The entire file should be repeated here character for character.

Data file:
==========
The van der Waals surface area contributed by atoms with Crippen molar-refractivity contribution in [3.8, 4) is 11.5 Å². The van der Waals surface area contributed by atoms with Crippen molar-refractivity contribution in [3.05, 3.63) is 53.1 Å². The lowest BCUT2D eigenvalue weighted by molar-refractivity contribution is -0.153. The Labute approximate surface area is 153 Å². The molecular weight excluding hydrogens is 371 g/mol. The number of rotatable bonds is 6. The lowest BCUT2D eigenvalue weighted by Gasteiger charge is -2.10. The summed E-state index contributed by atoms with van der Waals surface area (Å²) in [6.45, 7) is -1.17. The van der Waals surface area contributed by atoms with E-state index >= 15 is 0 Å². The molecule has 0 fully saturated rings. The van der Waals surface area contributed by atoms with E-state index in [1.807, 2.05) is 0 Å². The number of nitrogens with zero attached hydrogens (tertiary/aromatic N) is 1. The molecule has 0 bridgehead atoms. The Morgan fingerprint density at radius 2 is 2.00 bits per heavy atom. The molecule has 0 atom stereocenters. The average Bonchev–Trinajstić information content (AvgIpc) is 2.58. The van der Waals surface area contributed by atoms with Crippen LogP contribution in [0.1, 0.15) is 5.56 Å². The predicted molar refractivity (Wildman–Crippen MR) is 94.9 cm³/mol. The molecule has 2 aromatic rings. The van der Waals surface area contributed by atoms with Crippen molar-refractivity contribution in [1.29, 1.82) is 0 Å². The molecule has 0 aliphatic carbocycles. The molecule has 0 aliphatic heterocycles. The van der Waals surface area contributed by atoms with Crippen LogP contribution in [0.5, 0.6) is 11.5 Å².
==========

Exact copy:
The van der Waals surface area contributed by atoms with Crippen molar-refractivity contribution in [3.8, 4) is 11.5 Å². The van der Waals surface area contributed by atoms with Crippen molar-refractivity contribution in [3.05, 3.63) is 53.1 Å². The lowest BCUT2D eigenvalue weighted by molar-refractivity contribution is -0.153. The Labute approximate surface area is 153 Å². The molecular weight excluding hydrogens is 371 g/mol. The number of rotatable bonds is 6. The lowest BCUT2D eigenvalue weighted by Gasteiger charge is -2.10. The summed E-state index contributed by atoms with van der Waals surface area (Å²) in [6.45, 7) is -1.17. The van der Waals surface area contributed by atoms with E-state index >= 15 is 0 Å². The molecule has 0 fully saturated rings. The van der Waals surface area contributed by atoms with E-state index in [1.807, 2.05) is 0 Å². The number of nitrogens with zero attached hydrogens (tertiary/aromatic N) is 1. The molecule has 0 bridgehead atoms. The Morgan fingerprint density at radius 2 is 2.00 bits per heavy atom. The molecule has 0 atom stereocenters. The average Bonchev–Trinajstić information content (AvgIpc) is 2.58. The van der Waals surface area contributed by atoms with Crippen LogP contribution in [0.1, 0.15) is 5.56 Å². The predicted molar refractivity (Wildman–Crippen MR) is 94.9 cm³/mol. The molecule has 2 aromatic rings. The van der Waals surface area contributed by atoms with Crippen molar-refractivity contribution in [1.29, 1.82) is 0 Å². The molecule has 0 aliphatic carbocycles. The molecule has 0 aliphatic heterocycles. The van der Waals surface area contributed by atoms with Crippen LogP contribution in [0.5, 0.6) is 11.5 Å².